Tag Archives: ADA Compliance

Can I Ask My Employees If They Have Been Vaccinated?

Male doctor hand wears medical glove holding syringe and vial bottle with COVID-19 vaccine

Contributed by Heather A. Bailey, April 6, 2021

The short answer is: Be careful what you wish for!  During this COVID-19 pandemic, vaccinations have been at the front of everyone’s mind. Now, with the mass rollout of vaccinations across the country, employers’ main questions have been: i) Can we mandate vaccinations for our workforce or, alternatively, ii) can we ask employees whether they have been vaccinated or not (and to show proof of vaccination)? Our Labor & Employment blog has been at the forefront for the first question and provides more information on COVID-19 vaccination developments and what legal risks come into play for employers when mandating the vaccine in the workplace.

Whether you’ve chosen to mandate COVID-19 vaccinations or not, you still may be interested in asking your employees to show proof of their vaccination status.  This simple question comes with its own set of risks. The U.S. Equal Employment Opportunity Commission (EEOC) has given additional guidance in this area in Section K.3 of “What You Should Know About COVID-19 and the ADA, the Rehabilitation Act, and Other EEO Laws.”   

The good news is that generally asking your employees for proof of their vaccination status is not considered a medical exam for reasons that include the fact that there are many reasons that are not disability-related that may explain why an employee may or may not have gotten a vaccination.  For example, they may not have one yet because they have been unable to secure an appointment, or they simply do not believe in the vaccination because they think COVID is a hoax.  This is different from someone not getting vaccinated due to a disability or religious belief.  Moreover, this general practice is not a HIPAA violation and HIPAA does not apply in this context.  The rub and risk come if you ask follow-up questions that may elicit whether the employee may have a disability.  Simply following-up with “why do you not have the vaccination yet?” could be treading into that risky territory that touches on whether an employee’s disability is the reason why the employee has not been vaccinated.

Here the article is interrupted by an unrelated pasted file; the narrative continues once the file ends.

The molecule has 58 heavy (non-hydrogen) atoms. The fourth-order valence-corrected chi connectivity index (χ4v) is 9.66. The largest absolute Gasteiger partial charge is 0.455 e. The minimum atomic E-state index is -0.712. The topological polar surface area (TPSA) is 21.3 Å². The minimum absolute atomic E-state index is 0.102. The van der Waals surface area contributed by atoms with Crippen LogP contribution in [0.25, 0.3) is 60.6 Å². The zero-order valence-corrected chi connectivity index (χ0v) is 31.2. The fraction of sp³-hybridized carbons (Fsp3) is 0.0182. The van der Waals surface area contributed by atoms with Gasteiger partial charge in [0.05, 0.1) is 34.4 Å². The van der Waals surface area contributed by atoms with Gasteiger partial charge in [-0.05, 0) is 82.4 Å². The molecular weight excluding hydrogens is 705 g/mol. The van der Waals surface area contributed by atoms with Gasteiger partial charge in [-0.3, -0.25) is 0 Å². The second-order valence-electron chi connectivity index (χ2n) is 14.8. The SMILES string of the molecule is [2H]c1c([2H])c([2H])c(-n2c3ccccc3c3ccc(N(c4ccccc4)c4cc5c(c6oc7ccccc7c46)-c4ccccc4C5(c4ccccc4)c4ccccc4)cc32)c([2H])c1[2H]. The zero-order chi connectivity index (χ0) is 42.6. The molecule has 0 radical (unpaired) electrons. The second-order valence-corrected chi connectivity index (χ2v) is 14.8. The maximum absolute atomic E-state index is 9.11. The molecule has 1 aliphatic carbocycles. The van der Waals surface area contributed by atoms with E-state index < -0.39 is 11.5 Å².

If you find yourself in that territory,  you will have to evaluate the employee’s response within the framework of the Americans with Disabilities Act (ADA) (or Title VII, if the employee’s response implicates religious beliefs) requirement to justify proof of vaccination being “job-related and consistent with business necessity.”  This is the same analysis an employer must undertake when mandating vaccinations, and it can be a tedious and high standard to meet. View the Labor and Employment Blog for more information on the ADA and employers’ efforts to require mandatory vaccinations and health screenings for employees.